Axon Guidance Along Marked Substrates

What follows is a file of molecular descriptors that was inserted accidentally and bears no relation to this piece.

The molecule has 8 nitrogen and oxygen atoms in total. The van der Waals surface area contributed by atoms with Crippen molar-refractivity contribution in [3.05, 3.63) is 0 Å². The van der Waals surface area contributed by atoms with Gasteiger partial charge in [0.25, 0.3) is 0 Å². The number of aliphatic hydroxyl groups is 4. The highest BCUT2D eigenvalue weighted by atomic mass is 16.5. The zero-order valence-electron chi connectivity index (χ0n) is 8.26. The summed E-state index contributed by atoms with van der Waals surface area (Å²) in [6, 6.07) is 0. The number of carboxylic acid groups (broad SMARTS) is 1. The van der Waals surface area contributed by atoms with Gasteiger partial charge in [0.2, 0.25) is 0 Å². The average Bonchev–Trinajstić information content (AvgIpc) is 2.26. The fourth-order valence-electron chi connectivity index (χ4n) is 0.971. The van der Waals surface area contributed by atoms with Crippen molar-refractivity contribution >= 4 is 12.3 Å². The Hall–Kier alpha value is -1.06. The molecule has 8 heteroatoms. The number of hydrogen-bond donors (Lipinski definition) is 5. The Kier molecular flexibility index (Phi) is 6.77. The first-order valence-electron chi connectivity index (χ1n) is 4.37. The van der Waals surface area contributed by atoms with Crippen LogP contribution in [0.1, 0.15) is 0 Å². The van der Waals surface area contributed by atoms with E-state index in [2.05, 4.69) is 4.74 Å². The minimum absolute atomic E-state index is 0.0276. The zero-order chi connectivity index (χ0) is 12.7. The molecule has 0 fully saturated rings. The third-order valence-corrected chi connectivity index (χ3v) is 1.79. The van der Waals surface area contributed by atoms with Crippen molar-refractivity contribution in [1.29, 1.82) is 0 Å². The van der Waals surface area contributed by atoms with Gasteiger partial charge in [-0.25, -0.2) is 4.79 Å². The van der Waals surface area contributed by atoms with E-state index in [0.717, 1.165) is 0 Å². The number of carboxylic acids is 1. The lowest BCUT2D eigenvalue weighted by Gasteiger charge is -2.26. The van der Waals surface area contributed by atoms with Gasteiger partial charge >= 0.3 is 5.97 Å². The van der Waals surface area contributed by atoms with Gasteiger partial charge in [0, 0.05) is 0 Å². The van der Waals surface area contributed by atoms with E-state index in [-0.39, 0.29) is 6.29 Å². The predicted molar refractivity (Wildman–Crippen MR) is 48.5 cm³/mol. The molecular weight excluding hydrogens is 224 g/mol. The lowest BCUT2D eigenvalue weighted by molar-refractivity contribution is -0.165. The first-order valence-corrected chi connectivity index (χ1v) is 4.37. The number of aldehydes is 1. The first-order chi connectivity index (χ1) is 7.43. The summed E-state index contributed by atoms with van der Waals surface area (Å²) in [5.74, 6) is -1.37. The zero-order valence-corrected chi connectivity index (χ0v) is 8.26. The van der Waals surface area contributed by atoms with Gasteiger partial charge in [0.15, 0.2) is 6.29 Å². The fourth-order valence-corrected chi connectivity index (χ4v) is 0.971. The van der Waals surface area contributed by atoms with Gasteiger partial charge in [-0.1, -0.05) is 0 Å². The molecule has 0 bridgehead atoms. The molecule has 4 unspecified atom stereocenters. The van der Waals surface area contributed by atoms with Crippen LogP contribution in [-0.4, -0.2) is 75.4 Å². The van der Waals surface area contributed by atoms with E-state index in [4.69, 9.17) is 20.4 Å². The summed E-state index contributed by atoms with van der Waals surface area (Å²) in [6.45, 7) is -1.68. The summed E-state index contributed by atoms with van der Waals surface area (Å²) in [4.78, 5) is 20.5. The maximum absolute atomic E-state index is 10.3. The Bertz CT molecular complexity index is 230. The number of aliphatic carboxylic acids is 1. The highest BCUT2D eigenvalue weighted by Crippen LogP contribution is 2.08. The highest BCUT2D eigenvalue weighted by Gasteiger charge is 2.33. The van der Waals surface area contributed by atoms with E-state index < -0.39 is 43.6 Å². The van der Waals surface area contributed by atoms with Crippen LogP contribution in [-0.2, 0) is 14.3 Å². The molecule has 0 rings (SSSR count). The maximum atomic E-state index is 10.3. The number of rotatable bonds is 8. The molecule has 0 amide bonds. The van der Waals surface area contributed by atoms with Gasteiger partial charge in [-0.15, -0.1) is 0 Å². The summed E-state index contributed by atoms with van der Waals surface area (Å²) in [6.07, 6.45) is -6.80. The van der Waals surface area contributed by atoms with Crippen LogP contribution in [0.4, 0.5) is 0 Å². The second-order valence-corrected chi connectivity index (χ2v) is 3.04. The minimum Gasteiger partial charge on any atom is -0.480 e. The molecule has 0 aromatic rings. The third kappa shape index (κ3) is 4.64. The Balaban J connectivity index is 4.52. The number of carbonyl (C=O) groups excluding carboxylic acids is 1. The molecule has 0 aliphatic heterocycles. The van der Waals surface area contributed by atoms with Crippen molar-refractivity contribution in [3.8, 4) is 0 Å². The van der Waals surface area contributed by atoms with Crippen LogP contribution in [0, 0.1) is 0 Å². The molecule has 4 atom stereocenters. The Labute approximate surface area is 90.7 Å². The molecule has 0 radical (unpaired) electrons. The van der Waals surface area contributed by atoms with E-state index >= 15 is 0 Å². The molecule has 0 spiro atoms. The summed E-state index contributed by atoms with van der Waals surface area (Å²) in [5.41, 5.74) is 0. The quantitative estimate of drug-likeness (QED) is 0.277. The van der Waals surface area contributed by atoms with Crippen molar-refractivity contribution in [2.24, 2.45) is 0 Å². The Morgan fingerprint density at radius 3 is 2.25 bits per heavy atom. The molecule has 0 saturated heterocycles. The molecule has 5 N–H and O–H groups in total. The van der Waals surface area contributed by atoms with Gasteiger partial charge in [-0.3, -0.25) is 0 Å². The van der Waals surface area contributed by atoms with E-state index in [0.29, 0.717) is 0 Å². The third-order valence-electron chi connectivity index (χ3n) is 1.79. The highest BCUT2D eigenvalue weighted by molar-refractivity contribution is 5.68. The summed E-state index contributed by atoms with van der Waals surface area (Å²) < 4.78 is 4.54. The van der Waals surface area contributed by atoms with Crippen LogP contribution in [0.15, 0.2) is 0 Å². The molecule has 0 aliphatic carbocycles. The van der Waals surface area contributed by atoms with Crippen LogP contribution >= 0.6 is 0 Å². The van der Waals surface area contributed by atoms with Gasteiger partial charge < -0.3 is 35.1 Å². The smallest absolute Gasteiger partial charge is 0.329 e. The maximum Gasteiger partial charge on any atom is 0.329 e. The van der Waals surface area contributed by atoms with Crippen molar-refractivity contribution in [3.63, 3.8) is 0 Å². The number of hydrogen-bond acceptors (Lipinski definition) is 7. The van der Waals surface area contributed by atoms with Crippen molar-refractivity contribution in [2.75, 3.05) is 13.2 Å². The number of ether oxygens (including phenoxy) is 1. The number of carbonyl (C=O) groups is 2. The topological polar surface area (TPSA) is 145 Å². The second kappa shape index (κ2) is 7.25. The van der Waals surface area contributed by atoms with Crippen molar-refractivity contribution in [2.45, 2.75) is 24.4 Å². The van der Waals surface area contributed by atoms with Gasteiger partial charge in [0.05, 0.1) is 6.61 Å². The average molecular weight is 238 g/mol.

Similar cell surface enrichments might also apply for Netrin-expressing cells. Secreted Netrin proteins are generally believed to attract commissural axons over long distances towards and across the midline. In the developing spinal cord, Netrin1 is expressed at highest levels in the floor plate, and hypomorphic gene-trap mice first revealed that it is required there to cross the midline (Serafini et al., 1996). Removing Netrin1 completely, in null mutant mice, resulted in an even stronger phenotype, with commissural axons rarely crossing the midline at all (Bin et al., 2015; Yung et al., 2015). Interestingly, conditional knockouts lacking Netrin1 selectively in floor plate cells of the hindbrain showed surprisingly little crossing defects. In contrast, deletions in neuronal progenitors of the ventricular zone prevented midline crossing, and the phenotypes were indistinguishable from null mutants. Netrin1 was detected on neuronal processes extending to the pial surface suggesting that commissural axons detect the protein there locally (Dominici et al., 2017; Varadarajan et al., 2017). Latest experiments in the spinal cord similarly found evidence for a haptotactic function of Netrins but chemoattraction from the floor plate also played a role (Moreno-Bravo et al., 2019; Wu et al., 2019). In fact, evidence for short-range function of Netrins was also obtained in vitro and in invertebrates. Netrin-coated beads triggered traction forces and reoriented spinal commissural axons by adhesive interactions in vitro (Moore et al., 2009). In addition, experiments in Drosophila showed that a membrane-tethered form of endogenous NetrinB rescued commissure formation indicating that Netrin secretion was not required (Brankatschk and Dickson, 2006). Future experiments should, therefore, address the exiting question if Netrins function as substrate-derived attractants.